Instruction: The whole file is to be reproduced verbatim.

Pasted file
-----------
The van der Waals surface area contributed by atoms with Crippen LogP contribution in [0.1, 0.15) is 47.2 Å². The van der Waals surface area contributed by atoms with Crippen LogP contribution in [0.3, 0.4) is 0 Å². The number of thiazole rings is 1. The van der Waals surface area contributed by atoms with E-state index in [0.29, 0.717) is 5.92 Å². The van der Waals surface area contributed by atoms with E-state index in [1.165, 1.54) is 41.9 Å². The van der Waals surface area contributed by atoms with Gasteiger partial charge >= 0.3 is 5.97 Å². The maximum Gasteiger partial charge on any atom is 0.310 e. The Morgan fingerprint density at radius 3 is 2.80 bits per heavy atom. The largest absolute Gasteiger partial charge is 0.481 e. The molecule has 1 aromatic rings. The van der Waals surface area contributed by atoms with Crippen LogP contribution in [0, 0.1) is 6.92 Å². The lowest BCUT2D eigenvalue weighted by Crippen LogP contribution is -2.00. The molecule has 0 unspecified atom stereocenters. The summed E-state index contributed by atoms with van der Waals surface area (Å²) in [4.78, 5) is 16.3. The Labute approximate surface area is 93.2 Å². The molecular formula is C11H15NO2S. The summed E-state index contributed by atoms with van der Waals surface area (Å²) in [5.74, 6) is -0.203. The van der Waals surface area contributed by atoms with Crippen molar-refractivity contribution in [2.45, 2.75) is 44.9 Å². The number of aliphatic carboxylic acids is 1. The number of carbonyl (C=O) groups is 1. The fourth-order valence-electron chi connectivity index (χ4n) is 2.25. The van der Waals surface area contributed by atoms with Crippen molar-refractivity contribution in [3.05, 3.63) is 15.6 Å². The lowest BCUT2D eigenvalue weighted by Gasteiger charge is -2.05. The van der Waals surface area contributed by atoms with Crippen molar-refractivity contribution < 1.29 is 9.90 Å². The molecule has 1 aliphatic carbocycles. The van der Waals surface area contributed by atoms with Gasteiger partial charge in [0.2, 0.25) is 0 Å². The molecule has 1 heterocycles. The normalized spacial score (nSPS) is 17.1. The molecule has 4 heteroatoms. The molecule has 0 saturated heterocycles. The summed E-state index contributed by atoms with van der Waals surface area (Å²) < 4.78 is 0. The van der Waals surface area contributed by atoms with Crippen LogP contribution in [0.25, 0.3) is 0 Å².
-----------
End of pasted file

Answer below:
The van der Waals surface area contributed by atoms with Crippen LogP contribution in [0.1, 0.15) is 47.2 Å². The van der Waals surface area contributed by atoms with Crippen LogP contribution in [0.3, 0.4) is 0 Å². The number of thiazole rings is 1. The van der Waals surface area contributed by atoms with E-state index in [0.29, 0.717) is 5.92 Å². The van der Waals surface area contributed by atoms with E-state index in [1.165, 1.54) is 41.9 Å². The van der Waals surface area contributed by atoms with Gasteiger partial charge >= 0.3 is 5.97 Å². The maximum Gasteiger partial charge on any atom is 0.310 e. The Morgan fingerprint density at radius 3 is 2.80 bits per heavy atom. The largest absolute Gasteiger partial charge is 0.481 e. The molecule has 1 aromatic rings. The van der Waals surface area contributed by atoms with Crippen LogP contribution in [0, 0.1) is 6.92 Å². The lowest BCUT2D eigenvalue weighted by Crippen LogP contribution is -2.00. The molecule has 0 unspecified atom stereocenters. The summed E-state index contributed by atoms with van der Waals surface area (Å²) in [4.78, 5) is 16.3. The Labute approximate surface area is 93.2 Å². The molecular formula is C11H15NO2S. The summed E-state index contributed by atoms with van der Waals surface area (Å²) in [5.74, 6) is -0.203. The van der Waals surface area contributed by atoms with Crippen molar-refractivity contribution in [2.45, 2.75) is 44.9 Å². The number of aliphatic carboxylic acids is 1. The number of carbonyl (C=O) groups is 1. The fourth-order valence-electron chi connectivity index (χ4n) is 2.25. The van der Waals surface area contributed by atoms with Crippen molar-refractivity contribution in [3.05, 3.63) is 15.6 Å². The lowest BCUT2D eigenvalue weighted by Gasteiger charge is -2.05. The van der Waals surface area contributed by atoms with Crippen molar-refractivity contribution < 1.29 is 9.90 Å². The molecule has 1 aliphatic carbocycles. The van der Waals surface area contributed by atoms with Gasteiger partial charge in [0.2, 0.25) is 0 Å². The molecule has 1 heterocycles. The normalized spacial score (nSPS) is 17.1. The molecule has 4 heteroatoms. The molecule has 0 saturated heterocycles. The summed E-state index contributed by atoms with van der Waals surface area (Å²) < 4.78 is 0. The van der Waals surface area contributed by atoms with Crippen LogP contribution in [0.25, 0.3) is 0 Å².